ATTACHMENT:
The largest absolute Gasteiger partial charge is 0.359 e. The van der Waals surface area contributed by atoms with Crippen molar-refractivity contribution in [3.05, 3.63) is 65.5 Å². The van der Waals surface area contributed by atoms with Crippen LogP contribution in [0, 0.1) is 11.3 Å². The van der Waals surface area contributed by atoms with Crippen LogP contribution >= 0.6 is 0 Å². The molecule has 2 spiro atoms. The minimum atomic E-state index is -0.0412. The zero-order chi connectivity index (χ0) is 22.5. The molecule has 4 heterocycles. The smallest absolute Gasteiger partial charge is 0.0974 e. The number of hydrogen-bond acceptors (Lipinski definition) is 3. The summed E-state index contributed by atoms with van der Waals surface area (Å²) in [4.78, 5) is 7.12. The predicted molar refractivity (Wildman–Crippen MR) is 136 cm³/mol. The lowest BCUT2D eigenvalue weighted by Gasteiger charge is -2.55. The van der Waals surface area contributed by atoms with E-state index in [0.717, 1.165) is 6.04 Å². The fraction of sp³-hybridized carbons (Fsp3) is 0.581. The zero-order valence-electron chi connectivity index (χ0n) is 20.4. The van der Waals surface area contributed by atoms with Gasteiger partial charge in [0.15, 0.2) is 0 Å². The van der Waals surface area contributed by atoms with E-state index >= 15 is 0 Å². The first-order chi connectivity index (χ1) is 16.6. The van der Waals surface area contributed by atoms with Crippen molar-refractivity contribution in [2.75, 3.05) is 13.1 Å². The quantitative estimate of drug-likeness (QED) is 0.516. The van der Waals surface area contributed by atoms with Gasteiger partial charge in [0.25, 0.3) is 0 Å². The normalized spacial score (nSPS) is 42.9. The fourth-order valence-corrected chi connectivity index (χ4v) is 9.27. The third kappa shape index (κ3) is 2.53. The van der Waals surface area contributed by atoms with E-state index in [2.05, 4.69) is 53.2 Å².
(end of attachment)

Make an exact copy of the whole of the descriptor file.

The largest absolute Gasteiger partial charge is 0.359 e. The van der Waals surface area contributed by atoms with Crippen molar-refractivity contribution in [3.05, 3.63) is 65.5 Å². The van der Waals surface area contributed by atoms with Crippen LogP contribution in [0, 0.1) is 11.3 Å². The van der Waals surface area contributed by atoms with Crippen LogP contribution >= 0.6 is 0 Å². The molecule has 2 spiro atoms. The minimum atomic E-state index is -0.0412. The zero-order chi connectivity index (χ0) is 22.5. The molecule has 4 heterocycles. The smallest absolute Gasteiger partial charge is 0.0974 e. The number of hydrogen-bond acceptors (Lipinski definition) is 3. The summed E-state index contributed by atoms with van der Waals surface area (Å²) in [4.78, 5) is 7.12. The predicted molar refractivity (Wildman–Crippen MR) is 136 cm³/mol. The lowest BCUT2D eigenvalue weighted by Gasteiger charge is -2.55. The van der Waals surface area contributed by atoms with E-state index in [0.717, 1.165) is 6.04 Å². The fraction of sp³-hybridized carbons (Fsp3) is 0.581. The zero-order valence-electron chi connectivity index (χ0n) is 20.4. The van der Waals surface area contributed by atoms with Gasteiger partial charge in [0.15, 0.2) is 0 Å². The van der Waals surface area contributed by atoms with E-state index >= 15 is 0 Å². The first-order chi connectivity index (χ1) is 16.6. The van der Waals surface area contributed by atoms with Crippen molar-refractivity contribution in [2.75, 3.05) is 13.1 Å². The quantitative estimate of drug-likeness (QED) is 0.516. The van der Waals surface area contributed by atoms with Gasteiger partial charge in [0.25, 0.3) is 0 Å². The normalized spacial score (nSPS) is 42.9. The fourth-order valence-corrected chi connectivity index (χ4v) is 9.27. The third kappa shape index (κ3) is 2.53. The van der Waals surface area contributed by atoms with E-state index in [2.05, 4.69) is 53.2 Å².